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Causes of the French Revolution

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Introduction

Ashleigh N. Garrett Kevin S. Cronin History 1013 23 August 2004 Causes of the French Revolution: Assignment 1 Many factors contributed to the French Revolution, such as a widespread resentment of royal absolutism, the emergence of elightenment ideals, a massive national debt, as well as famine and poverty. Initially the Industrial Revolution brought surges of people form the rural countryside in to the cities in search of work. This created crowded living quarters and an increased demand for food. Many people lived at a level of subsistence, earning only enough to feed themselves and their family. These living conditions set the stage for the social unrest, which led to the French Revolution. ...read more.

Middle

The ideals of enlightenment thinkers also added greatly to the revolution. Philosophes such as Charles Montesquieu, Voltaire, and Rousseau created a spirit of unrest among the lower classes as they taught the ideals of reason. Montesquieu penned l' Esprit Des Lois, which introduces the theory of separation of powers. He felt the branches of the government should be separate and independent of each other in order to create a fair system of checks and balances, much like that of the US government today. Voltaire verbally attacked the French monarchy indirectly through fictitious novels and essays. Rousseau wrote the Social Contract, through which he expressed his thoughts that power was not derived from god but from the people and that the French government must honor ...read more.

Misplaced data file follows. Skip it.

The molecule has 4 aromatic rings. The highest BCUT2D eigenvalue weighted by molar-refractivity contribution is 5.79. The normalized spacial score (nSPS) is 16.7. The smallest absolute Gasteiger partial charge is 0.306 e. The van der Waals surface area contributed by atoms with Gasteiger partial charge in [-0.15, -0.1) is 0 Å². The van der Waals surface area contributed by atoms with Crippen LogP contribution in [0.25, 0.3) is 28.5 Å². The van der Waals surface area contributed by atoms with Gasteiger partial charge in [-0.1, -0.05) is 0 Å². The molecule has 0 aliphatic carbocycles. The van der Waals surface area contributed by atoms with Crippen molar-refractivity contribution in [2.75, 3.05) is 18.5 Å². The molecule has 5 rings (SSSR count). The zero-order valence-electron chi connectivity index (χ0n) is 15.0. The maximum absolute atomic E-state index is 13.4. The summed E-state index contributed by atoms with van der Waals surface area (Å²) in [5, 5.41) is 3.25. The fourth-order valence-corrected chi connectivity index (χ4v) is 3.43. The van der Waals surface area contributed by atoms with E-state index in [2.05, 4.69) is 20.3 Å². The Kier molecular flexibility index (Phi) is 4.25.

Conclusion

Finally the third estate, made up of the merchant class, broke away creating the National Assembly and invited the other estates, the clergy and nobility, to join in. This third estate was the group, which would later split into the Jacobins and the Girondins and create the riots of the French Revolution. A combination of social unrest, unjust rulers, and unequal social class caused the French Revolution. When added to the events of the time period, such as the Enlightenment, the result is one of the greatest revolutions of all time. The French Revolution not only affected France but the world as it was at the time. The teachings of the French Philosophes entrench themselves in our great United States Constitution, helping to create the Unites States as we know it today. ...read more.

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